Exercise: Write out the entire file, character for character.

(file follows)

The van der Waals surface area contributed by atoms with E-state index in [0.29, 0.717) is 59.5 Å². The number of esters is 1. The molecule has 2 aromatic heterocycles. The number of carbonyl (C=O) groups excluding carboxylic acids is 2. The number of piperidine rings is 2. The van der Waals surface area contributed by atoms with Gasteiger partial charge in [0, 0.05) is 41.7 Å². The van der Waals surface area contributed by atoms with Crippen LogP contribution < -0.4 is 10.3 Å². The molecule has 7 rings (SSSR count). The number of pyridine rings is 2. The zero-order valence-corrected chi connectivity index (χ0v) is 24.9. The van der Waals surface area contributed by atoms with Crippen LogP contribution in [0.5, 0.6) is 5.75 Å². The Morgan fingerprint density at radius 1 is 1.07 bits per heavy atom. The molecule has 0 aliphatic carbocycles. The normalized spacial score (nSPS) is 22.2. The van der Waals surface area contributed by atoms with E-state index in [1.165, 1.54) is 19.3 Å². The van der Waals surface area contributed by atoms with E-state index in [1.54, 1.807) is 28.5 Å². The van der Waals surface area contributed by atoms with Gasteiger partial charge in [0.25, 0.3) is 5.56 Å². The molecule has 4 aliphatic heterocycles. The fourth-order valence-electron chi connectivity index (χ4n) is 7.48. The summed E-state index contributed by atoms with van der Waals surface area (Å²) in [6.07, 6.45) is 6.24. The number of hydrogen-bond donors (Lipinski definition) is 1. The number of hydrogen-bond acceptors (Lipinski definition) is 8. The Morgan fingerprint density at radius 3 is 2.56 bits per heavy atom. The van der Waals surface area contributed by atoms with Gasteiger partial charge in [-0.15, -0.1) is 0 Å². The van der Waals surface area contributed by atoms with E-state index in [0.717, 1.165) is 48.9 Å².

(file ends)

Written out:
The van der Waals surface area contributed by atoms with E-state index in [0.29, 0.717) is 59.5 Å². The number of esters is 1. The molecule has 2 aromatic heterocycles. The number of carbonyl (C=O) groups excluding carboxylic acids is 2. The number of piperidine rings is 2. The van der Waals surface area contributed by atoms with Gasteiger partial charge in [0, 0.05) is 41.7 Å². The van der Waals surface area contributed by atoms with Crippen LogP contribution < -0.4 is 10.3 Å². The molecule has 7 rings (SSSR count). The number of pyridine rings is 2. The zero-order valence-corrected chi connectivity index (χ0v) is 24.9. The van der Waals surface area contributed by atoms with Crippen LogP contribution in [0.5, 0.6) is 5.75 Å². The Morgan fingerprint density at radius 1 is 1.07 bits per heavy atom. The molecule has 0 aliphatic carbocycles. The normalized spacial score (nSPS) is 22.2. The van der Waals surface area contributed by atoms with E-state index in [1.165, 1.54) is 19.3 Å². The van der Waals surface area contributed by atoms with E-state index in [1.54, 1.807) is 28.5 Å². The van der Waals surface area contributed by atoms with Gasteiger partial charge in [0.25, 0.3) is 5.56 Å². The molecule has 4 aliphatic heterocycles. The fourth-order valence-electron chi connectivity index (χ4n) is 7.48. The summed E-state index contributed by atoms with van der Waals surface area (Å²) in [6.07, 6.45) is 6.24. The number of hydrogen-bond donors (Lipinski definition) is 1. The number of hydrogen-bond acceptors (Lipinski definition) is 8. The Morgan fingerprint density at radius 3 is 2.56 bits per heavy atom. The van der Waals surface area contributed by atoms with Gasteiger partial charge in [-0.15, -0.1) is 0 Å². The van der Waals surface area contributed by atoms with E-state index in [0.717, 1.165) is 48.9 Å².